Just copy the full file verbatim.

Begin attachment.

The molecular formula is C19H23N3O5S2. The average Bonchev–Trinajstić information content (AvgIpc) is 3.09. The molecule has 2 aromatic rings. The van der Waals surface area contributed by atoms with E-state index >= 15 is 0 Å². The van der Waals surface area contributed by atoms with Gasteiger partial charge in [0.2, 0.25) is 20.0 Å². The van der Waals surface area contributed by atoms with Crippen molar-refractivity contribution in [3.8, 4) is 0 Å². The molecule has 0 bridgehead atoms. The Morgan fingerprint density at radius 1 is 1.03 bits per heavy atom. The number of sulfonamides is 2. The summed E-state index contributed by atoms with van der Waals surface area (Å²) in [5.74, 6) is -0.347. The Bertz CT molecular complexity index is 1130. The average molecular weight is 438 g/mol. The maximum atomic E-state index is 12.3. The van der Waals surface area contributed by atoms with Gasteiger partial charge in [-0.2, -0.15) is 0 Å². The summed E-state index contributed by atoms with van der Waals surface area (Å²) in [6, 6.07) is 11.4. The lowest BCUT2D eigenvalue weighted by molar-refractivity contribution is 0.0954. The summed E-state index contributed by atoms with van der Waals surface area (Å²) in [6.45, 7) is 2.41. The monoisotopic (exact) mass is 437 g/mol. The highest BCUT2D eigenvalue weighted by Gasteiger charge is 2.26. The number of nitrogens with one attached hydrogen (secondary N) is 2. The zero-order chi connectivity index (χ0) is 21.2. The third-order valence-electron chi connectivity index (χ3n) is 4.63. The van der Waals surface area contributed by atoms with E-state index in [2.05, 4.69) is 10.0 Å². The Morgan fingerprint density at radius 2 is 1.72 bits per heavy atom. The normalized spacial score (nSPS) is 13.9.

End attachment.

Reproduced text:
The molecular formula is C19H23N3O5S2. The average Bonchev–Trinajstić information content (AvgIpc) is 3.09. The molecule has 2 aromatic rings. The van der Waals surface area contributed by atoms with E-state index >= 15 is 0 Å². The van der Waals surface area contributed by atoms with Gasteiger partial charge in [0.2, 0.25) is 20.0 Å². The van der Waals surface area contributed by atoms with Crippen molar-refractivity contribution in [3.8, 4) is 0 Å². The molecule has 0 bridgehead atoms. The Morgan fingerprint density at radius 1 is 1.03 bits per heavy atom. The number of sulfonamides is 2. The summed E-state index contributed by atoms with van der Waals surface area (Å²) in [5.74, 6) is -0.347. The Bertz CT molecular complexity index is 1130. The average molecular weight is 438 g/mol. The maximum atomic E-state index is 12.3. The van der Waals surface area contributed by atoms with Gasteiger partial charge in [-0.2, -0.15) is 0 Å². The summed E-state index contributed by atoms with van der Waals surface area (Å²) in [6, 6.07) is 11.4. The lowest BCUT2D eigenvalue weighted by molar-refractivity contribution is 0.0954. The summed E-state index contributed by atoms with van der Waals surface area (Å²) in [6.45, 7) is 2.41. The monoisotopic (exact) mass is 437 g/mol. The highest BCUT2D eigenvalue weighted by Gasteiger charge is 2.26. The number of nitrogens with one attached hydrogen (secondary N) is 2. The zero-order chi connectivity index (χ0) is 21.2. The third-order valence-electron chi connectivity index (χ3n) is 4.63. The van der Waals surface area contributed by atoms with E-state index in [2.05, 4.69) is 10.0 Å². The Morgan fingerprint density at radius 2 is 1.72 bits per heavy atom. The normalized spacial score (nSPS) is 13.9.